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Rhodes v. State

Supreme Court of Georgia
Sep 19, 2005
279 Ga. 587 (Ga. 2005)




Murder. Jones Superior Court. Before Judge Wingfield.

Hugh D. Ridgway III, for appellant.

Fredric D. Bright, District Attorney, Gregory L. Bushway, Assistant District Attorney, Thurbert E. Baker, Attorney General, Raina J. Nadler, Assistant Attorney General, for appellee.

Appellant Tammie Lynn Rhodes was convicted of two counts of felony murder and one count of cruelty to children in the beating death of her son, Jacob. She was sentenced to concurrent life sentences on the felony murder counts and a consecutive twenty-year sentence for cruelty to children. She asserts on appeal that the trial court erred in denying her motion to sever and in admitting similar transaction evidence. We affirm; however, because Rhodes could be sentenced as to either count of felony murder, but not both, we vacate and remand for resentencing.

The crimes occurred on January 7, 2001. Rhodes was indicted in Jones County for malice murder, two counts of felony murder predicated on the underlying felonies of cruelty to children, and cruelty to children. Rhodes and her co-defendant, Darrell Collum, were jointly tried September 24-29, 2001. On September 29, 2001, she was found guilty of both counts of felony murder and cruelty to children and sentenced to two concurrent life terms of confinement and a consecutive twenty-year term. Rhodes' motion for new trial was filed on October 1, 2001 and denied on December 11, 2003. A premature notice of appeal was filed on September 8, 2003. The appeal was docketed in this Court on January 21, 2005 and orally argued on April 12, 2005.

1. The evidence authorized the jury to find that in November 2000 Rhodes and her three sons moved in with her boyfriend, co-defendant Darrell Collum, and his three daughters. Rhodes and Collum met over the internet and had known each other for only a short time. Within days of moving into Collum's home, 20-month-old Jacob Rhodes started receiving bruises to his head and body. Thereafter, Jacob's leg was fractured to the extent that he could neither walk nor wear a shoe, and he suffered a broken rib. Although both injuries would have been extremely painful, Jacob received no medical attention.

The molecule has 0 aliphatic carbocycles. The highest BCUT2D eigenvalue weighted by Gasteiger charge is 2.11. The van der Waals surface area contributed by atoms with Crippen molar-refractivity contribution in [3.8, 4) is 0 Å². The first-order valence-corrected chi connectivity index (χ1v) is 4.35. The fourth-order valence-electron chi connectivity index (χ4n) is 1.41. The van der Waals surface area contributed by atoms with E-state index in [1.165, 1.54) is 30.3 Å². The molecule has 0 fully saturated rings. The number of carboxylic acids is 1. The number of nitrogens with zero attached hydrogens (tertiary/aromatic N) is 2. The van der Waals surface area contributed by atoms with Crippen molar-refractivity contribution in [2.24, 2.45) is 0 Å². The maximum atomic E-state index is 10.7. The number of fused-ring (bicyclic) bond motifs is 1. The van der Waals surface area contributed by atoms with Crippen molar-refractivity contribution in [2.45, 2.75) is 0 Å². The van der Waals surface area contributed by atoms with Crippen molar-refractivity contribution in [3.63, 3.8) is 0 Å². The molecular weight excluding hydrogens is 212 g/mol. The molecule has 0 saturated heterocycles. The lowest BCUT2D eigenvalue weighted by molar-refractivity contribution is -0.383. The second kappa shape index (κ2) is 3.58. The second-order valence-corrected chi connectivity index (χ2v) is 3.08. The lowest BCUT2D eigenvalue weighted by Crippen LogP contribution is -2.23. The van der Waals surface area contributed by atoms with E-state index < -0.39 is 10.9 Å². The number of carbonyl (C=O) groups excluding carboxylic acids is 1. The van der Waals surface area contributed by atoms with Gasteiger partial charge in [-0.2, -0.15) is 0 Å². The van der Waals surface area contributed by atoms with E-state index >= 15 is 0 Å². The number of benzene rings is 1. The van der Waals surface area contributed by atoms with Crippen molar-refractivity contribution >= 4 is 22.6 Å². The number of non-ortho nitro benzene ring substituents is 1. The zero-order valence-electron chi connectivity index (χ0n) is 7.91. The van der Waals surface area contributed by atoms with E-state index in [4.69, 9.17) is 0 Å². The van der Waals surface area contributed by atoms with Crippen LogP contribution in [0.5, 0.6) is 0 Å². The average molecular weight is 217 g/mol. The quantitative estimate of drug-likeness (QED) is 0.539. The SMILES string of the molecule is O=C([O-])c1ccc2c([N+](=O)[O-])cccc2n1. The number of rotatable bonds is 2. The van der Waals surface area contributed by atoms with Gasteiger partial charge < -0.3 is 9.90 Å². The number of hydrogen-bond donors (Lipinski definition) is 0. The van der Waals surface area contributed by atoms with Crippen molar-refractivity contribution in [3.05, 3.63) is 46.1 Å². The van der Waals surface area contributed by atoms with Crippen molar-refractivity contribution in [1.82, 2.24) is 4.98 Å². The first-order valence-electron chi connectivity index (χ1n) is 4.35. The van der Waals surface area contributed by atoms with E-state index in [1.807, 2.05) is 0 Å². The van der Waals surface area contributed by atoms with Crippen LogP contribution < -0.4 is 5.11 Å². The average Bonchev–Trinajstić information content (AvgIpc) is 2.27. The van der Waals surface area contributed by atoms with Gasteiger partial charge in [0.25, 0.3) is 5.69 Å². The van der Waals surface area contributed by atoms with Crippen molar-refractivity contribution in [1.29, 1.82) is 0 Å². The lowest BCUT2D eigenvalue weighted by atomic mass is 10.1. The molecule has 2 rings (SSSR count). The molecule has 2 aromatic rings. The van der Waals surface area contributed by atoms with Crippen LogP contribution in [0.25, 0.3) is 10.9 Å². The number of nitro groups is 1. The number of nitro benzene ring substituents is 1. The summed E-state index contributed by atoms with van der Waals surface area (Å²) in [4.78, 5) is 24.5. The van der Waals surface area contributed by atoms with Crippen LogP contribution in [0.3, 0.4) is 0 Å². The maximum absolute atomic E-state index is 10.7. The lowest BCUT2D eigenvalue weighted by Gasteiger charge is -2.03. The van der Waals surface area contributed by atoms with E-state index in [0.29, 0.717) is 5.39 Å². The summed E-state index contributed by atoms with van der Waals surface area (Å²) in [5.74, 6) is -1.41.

The day before he died, Jacob was seen with new bruises and a black eye, injuries so severe they caused at least one witness to call Rhodes and Collum and demand that they take the child to a doctor. They refused. That evening, Rhodes noticed Jacob's head was swelling. Instead of seeking medical attention, she went to the store to get ice, a steak, and soft drinks. Upon returning home, she and Collum placed Jacob on the couch with several bags of ice around his head and the steak over his face in an attempt to stop the swelling and bruising. Jacob remained in this position until the next afternoon when he was discovered shivering and visibly cold, the ice having melted all around him. At this time, Jacob's hands were clenched shut and his feet were visibly stiff and extended. Again, rather than seek medical attention, Rhodes left to buy a heating pad, which she used to try to warm Jacob. Hours later, after Jacob began vomiting a brown substance and gasping for air, Rhodes and Collum called 911. Despite efforts to resuscitate him, Jacob was pronounced dead shortly after arriving at the hospital.

The medical examiner testified that Jacob had been severely beaten and ultimately died of blunt force trauma injuries to the head. At the time of his death, Jacob's head, face, and scrotum were severely swollen and bruised. He had extensive hemorrhaging and injuries to the brain, bruising to the eyes, abrasions to the chin and mouth and blunt force injuries to the collarbone, chest, abdomen, legs, and arms. Expert testimony revealed that Jacob might have survived had he received appropriate medical attention. Although Rhodes blamed her six- and four-year-old sons for Jacob's injuries, experts opined that the severity of Jacob's injuries were the result of an "adult strength" force.

Viewed in the light most favorable to the verdict, we conclude the evidence was sufficient to enable any rational trier of fact to find Rhodes guilty beyond a reasonable doubt of the crimes charged. Jackson v. Virginia, 443 U.S. 307 (99 SC 2781, 61 LE2d 560) (1979).